On the Zeiss S5, the turrets give precise individual clicks that provide good control. Moreover, at every full mil the turret requires a little extra effort allowing you to keep track of those full mil values by feel.
Once you get used to the feedback you can dial any value you want quickly with your eyes closed (or in complete darkness). When doing this I find it easier to go to the next highest full mil and then dial backwards. If dialing 9.3 mils, for example, you’d quickly count off to 10 mil by feel and then dial back 7 clicks to 9.3. I absolutely love this feature.
The zero stop on the scope is easy to set but operates in a slightly unusual manner. I won’t go into the full procedure here, but it uses a Torx T-8 driver. Here’s the the strange part: After establishing the zero, when you go to set the zero stop the turret continues to click, even though it isn’t moving the reticle. The first time I did it felt like making a leap of faith. But it works.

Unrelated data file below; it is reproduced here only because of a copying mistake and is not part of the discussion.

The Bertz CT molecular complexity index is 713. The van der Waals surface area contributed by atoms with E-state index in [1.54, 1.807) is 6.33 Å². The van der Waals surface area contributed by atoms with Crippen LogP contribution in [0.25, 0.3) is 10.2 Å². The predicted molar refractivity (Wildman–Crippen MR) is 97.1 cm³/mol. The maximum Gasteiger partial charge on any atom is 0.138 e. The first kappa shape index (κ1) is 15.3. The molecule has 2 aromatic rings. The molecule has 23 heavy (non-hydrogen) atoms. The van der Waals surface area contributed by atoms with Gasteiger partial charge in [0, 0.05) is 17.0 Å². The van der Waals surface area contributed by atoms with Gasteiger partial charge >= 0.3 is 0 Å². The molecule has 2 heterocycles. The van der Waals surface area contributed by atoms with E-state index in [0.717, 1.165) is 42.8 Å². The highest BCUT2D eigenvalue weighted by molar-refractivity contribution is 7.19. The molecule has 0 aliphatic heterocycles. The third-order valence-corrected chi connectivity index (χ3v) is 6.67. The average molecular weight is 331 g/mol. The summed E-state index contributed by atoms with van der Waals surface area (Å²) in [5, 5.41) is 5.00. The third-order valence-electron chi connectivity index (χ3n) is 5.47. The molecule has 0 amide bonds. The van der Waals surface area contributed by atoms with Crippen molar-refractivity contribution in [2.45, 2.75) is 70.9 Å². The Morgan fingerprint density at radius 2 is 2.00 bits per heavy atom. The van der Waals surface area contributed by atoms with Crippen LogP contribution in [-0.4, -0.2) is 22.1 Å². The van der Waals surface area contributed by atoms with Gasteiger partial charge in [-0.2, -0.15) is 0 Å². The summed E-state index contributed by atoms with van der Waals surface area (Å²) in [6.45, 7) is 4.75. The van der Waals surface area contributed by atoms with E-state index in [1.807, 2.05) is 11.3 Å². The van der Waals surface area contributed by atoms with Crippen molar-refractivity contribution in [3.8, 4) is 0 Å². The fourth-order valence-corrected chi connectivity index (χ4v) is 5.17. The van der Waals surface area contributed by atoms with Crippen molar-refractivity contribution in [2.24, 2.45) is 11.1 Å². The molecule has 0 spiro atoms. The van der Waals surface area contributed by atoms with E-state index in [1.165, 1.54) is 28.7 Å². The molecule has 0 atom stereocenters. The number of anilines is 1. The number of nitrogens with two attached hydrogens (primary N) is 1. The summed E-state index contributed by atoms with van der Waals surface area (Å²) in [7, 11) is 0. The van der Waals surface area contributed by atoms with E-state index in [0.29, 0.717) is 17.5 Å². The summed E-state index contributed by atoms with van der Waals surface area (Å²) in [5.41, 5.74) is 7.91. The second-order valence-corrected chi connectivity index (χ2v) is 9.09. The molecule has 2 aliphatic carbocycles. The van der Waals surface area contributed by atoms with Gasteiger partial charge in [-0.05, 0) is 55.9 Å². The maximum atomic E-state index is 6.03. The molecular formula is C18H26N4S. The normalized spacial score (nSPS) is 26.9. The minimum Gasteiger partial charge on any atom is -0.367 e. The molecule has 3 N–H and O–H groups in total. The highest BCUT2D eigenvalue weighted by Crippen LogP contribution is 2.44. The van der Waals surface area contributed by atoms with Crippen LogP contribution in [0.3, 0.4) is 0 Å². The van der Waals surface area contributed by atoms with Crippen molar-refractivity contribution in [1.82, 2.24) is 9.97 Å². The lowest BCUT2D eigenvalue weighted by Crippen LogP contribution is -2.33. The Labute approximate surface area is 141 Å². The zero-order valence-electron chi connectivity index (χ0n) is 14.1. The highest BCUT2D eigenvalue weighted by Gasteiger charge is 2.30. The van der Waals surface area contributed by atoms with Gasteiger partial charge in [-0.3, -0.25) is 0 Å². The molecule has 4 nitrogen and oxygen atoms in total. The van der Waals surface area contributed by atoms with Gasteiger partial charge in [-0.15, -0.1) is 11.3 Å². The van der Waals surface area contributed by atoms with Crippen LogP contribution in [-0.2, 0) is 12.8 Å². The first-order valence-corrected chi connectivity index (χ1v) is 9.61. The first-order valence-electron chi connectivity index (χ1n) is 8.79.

Once set, the zero stop backs against a hard firm wall with no mush in the slightest.
The numbers and .1 hashes on the scope’s elevation and windage turrets are easy to read for shooters with aging eyes, which is much appreciated. Each full turn of the elevation turret amounts to 12 mils, and a second row of numbers going from 12 to 23 engraved above main numbers for reference on longer shots.
Elevation and Windage Travel
In terms of practical elevation, on my scope, which is currently mounted on a .223 Rem. comp gun, I have 24 mils of elevation on tap, though the scope can be set up to give more than 40 mils of come up (140 MOA in the MOA model). The scope has 24 mils/60 moa of windage available.
The windage knob has a locking ring design. The ring you rotate is actually a sleeve that when pushed toward the scope body locks in place. Pulling it out to dial wind requires a bit of effort, which is what you want to lessen the chance that the ring will pop out and rotate when you don’t want it to.
Eye Piece Focus